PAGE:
That would be a good workflow for a scene like this; might make it more authentic in that you could at least represent part of the original topography. I wonder if you could sculpt the basic mountain shapes in Maya, then export a heightmap that could be loaded into Terragen and finished. May have to try that some time.

Quote
Then erode. Daniil's erosion plugin has the benefit of maps.

Some day, perhaps. (I use a Mac.) Till then, I'm using the built-in Heightfield Erode node. I've learned to bake the results into an exported .ter file (as an erosion field) and merge them with an uneroded heightfield in the working file. The slider in the merge node can be used to fine tune the amount of erosion, and saves a lot of back and forth.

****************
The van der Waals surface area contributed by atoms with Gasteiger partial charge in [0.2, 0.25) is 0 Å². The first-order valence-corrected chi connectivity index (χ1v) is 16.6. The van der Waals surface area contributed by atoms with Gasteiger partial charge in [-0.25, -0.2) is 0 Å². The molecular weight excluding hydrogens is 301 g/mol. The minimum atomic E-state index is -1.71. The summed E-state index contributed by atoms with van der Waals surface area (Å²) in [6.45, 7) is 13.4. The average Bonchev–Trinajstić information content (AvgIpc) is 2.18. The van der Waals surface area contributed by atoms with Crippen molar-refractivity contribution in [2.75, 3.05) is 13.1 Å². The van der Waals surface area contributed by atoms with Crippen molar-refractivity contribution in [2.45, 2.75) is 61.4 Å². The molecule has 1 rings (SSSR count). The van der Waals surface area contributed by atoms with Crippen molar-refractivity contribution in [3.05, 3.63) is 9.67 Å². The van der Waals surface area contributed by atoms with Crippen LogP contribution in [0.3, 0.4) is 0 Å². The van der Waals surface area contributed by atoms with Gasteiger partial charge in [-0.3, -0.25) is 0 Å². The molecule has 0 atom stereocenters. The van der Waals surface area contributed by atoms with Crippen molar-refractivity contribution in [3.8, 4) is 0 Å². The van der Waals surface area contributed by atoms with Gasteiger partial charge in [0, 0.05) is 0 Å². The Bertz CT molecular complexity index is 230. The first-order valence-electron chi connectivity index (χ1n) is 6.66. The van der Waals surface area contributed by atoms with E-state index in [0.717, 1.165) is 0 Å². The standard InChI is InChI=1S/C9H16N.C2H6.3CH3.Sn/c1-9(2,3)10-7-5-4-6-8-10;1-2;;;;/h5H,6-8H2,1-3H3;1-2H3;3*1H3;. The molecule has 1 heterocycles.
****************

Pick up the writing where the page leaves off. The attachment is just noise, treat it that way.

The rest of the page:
Offline sboerner

  • Member
  • *
  • Posts: 64
    • Steve Boerner Typography & Design
Re: Antarctic landscape
« Reply #12 on: November 20, 2017, 02:50:45 PM »
Is it possible to feed the results of procedural displacements back into a heightfield shader? It would be nice to able to apply the erosion after most of the displacements, instead of between the heightfields and procedural sections of the network. I've tried a couple things but can't get it to work.

Offline Oshyan

  • Planetside Staff
  • *
  • Posts: 11752
  • Holy snagging ducks!
Re: Antarctic landscape
« Reply #13 on: November 20, 2017, 08:46:41 PM »